• In 2001, the bottom quintile paid 1.1% of all federal taxes. The top quintile paid 65.3%.

So...those at the bottom saw their share of the overall tax burden slashed more than 50%, while the tennis-playing weenies at the top were responsible for paying a significantly increased share.

And what about that top 1% of taxpayers that Kerry refers to--the selfish Thurston Howells that get all the "tax breaks"?

  • In 1984, their average tax rate was 28.2% and their share of the tax burden was 14.7%.
  • In 2002, their average rate was 33.0%, down marginally from 33.2% in the previous year, and their share of all federal taxes paid was 22.7%.

So...where exactly are those infamous, unfair, massive tax cuts for the rich? Where is the "forty percent of the breaks" Kerry talks about?

Wednesday, April 07, 2004

The Eminent United Nations

Guy Lawson, writing in the New York Times Magazine:
For seven days in February, Roméo Dallaire, the Canadian general who commanded the United Nations peacekeeping forces in Rwanda 10 years ago, sat on a witness stand in a small courtroom in Arusha, Tanzania. Dallaire had served in Rwanda during one of the worst massacres in modern history. In 100 days, some 800,000 Tutsis and Hutus viewed as sympathetic to them were murdered, and Dallaire was powerless to stop it. During those months, his waking hours were a living nightmare. The bodies were everywhere, strewn in fields and latrines and stacked in neat rows next to the road as if someone were keeping score. Countless times, Dallaire had to get out of his four-by-four and move remains from the middle of the road to avoid driving over them. Denied authority by the United Nations to intervene, Dallaire tried to broker a cease-fire, protect the innocent, prick the world's conscience through the media...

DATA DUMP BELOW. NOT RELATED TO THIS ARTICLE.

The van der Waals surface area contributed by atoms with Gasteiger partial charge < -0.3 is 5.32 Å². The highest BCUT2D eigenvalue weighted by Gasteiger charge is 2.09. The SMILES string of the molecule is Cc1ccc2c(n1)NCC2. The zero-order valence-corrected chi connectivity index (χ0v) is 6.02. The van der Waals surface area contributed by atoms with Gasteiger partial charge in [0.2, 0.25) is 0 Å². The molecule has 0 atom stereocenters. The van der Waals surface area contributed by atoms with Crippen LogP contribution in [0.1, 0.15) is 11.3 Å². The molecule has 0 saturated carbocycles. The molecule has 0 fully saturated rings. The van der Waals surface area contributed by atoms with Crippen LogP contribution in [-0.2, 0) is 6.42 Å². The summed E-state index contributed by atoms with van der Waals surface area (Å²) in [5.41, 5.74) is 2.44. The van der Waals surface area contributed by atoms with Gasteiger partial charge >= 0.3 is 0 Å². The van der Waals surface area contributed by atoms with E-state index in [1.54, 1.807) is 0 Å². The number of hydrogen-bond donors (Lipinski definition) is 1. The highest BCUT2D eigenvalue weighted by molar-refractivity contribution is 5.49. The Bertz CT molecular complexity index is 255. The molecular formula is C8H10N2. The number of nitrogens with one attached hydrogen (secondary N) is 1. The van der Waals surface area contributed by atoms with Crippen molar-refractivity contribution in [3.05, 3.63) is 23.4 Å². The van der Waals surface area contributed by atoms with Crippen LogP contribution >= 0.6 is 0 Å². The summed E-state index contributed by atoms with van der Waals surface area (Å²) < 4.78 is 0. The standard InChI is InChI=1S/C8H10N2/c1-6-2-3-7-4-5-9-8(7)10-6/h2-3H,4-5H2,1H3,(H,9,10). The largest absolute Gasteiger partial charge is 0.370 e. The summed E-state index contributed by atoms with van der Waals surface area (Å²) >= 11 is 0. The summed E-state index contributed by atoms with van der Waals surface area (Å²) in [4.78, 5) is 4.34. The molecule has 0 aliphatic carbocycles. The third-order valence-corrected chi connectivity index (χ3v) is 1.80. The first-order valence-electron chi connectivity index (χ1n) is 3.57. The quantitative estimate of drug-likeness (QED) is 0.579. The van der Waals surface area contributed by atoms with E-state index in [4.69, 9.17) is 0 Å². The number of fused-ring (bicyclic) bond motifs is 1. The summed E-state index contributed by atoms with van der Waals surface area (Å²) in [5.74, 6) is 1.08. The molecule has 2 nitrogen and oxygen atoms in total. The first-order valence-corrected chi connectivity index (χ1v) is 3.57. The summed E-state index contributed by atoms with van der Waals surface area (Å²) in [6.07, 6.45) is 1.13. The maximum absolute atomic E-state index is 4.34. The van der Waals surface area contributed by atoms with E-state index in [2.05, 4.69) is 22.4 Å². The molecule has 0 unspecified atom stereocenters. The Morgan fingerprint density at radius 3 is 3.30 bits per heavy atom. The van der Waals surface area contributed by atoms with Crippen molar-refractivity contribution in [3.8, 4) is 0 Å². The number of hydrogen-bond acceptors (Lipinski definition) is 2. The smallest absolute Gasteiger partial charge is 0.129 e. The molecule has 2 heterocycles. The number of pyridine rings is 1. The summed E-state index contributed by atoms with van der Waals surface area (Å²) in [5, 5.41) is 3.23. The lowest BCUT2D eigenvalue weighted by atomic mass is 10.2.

Months before the killing began, Dallaire had contacted his United Nations superiors in New York, requesting permission to undertake deterrent operations; seven times he asked, and seven times he was turned down... Now as the killing grew fiercer, Dallaire's force was cut from 2,600 to 450... Calls came in to the United Nations mission pleading for protection, including one from a politician Dallaire had befriended; he was killed while on the line. The general sent 10 Belgian soldiers to guard the prime minister. She was murdered at a United Nations compound, and the Belgians disappeared.
From JohnKerry.com:
Kerry will go to the UN with a proposal to transfer responsibility to the UN for governance and the transfer of sovereignty to Iraq. The UN would succeed the Coalition Provisional Authority, and the UN Special Representative of the Secretary General would become the overall international leader in Iraq.

Zeyad In Despair

From time to time I read Healing Iraq, the website of an Iraqi blogger/dentist named Zeyad. In the past, he would frequently describe the activities of a troublemaker, a "cleric" for whom his contempt was boundless. This was Muqtada Al-Sadr, to whom he gave the nickname "Muqty". So it was no surprise to me when Muqty finally made his move and unleashed his militia on coalition forces.

The recent violence has understandably caused Zeyad much despair, as may be seen in his post of April 5th:
I have to admit that until now I have never longed for the days of Saddam, but now I'm not so sure. If we need a person like Saddam to keep those rabid dogs at bay then [so] be it. Put Saddam back in power and after he fills a couple hundred more mass graves with those criminals they can start wailing and crying again for liberation. What a laugh we will have then. Then they can shove their filthy Hawza and marji'iya up somewhere else. I am so dissapointed in Iraqis and I hate myself for thinking this way. We are not worth your trouble, take back your billions of dollars and give us Saddam again. We truly 'deserve' leaders like Saddam.